Long Term Care Needs Long Term Planning – Mac Sharry

Fianna Fáil Health spokesperson Marc Mac Sharry has told the Seanad that "long term care needs long term planning", at the launch of a debate on what has been described as an "imminent crisis in long stay nursing home care for the elderly".

Senator Mac Sharry commented: "In the years to come we are going to see a very significant growth in the numbers of people aged 85 and over. This is the age group most likely to need long stay nursing home care and we need to plan for a likely explosion in demand.

"Today in the Seanad we asked the government to immediately set up a Department of Health led forum of interested parties to address this issue. It is vital that we move now before we have a crisis on our hands."

The Senator also pointed out that the pending shortage of long stay residential care for the older population will have a major impact on the younger population.

"Make no mistake, if we don't have the places for our seniors then they will be forced to fall back on our acute hospitals, taking up much needed beds there to the detriment of the population at large. On top of this, the cost to the state will be a lot more too," the senator said.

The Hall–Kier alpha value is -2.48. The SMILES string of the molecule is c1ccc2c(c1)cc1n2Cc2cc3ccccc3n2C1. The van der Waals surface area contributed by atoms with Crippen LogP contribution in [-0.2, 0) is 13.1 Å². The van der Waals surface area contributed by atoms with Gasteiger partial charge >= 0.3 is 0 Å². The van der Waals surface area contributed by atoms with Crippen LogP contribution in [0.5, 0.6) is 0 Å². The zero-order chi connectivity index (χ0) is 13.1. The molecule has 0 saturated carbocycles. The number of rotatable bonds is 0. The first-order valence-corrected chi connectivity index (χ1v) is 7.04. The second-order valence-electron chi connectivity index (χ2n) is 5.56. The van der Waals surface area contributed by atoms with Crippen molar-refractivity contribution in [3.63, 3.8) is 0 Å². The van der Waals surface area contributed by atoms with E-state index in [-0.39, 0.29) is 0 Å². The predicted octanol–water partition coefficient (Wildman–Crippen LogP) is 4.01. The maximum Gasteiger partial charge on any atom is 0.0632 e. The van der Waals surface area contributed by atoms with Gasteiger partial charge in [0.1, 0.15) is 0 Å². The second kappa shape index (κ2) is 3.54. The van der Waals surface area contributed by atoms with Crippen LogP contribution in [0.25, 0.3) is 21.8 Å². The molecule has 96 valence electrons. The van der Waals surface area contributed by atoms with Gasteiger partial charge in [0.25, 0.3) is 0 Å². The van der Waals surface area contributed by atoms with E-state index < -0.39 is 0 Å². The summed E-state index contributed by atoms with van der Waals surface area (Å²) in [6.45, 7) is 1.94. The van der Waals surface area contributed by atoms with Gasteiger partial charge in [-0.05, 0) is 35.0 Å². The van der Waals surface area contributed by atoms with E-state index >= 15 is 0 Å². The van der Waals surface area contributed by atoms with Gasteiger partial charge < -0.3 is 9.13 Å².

Adding: "Over the last three years there has been a clear pattern of this Government targeting older people with unfair cuts. We have seen 35,000 medical cards cut, the abolition of the bereavement grant, the withdrawal of the telephone allowance, major cuts to housing adaptation grants and significant hikes in prescription charges. All of these have resulted in a major attack on the quality of life for older people."

The Senator says that the government and the Department of Health simply haven't done enough to address the issues facing older people and that must change.

"The HSE told us in its 2013 National Operational Plan there will be a significant national deficit of long-stay beds by 2016. Yet in the 2014 Service plan, 700 fewer beds are being funded under the Fair Deal scheme in 2014, compared to 2013."

"Our debate today is intended to bring this issue to the forefront of public debate. The over-85 population is due to grow by 46% between now and 2021 and of this grouping nearly one in four will require nursing home care. The status quo must not be allowed to continue. We must act now."


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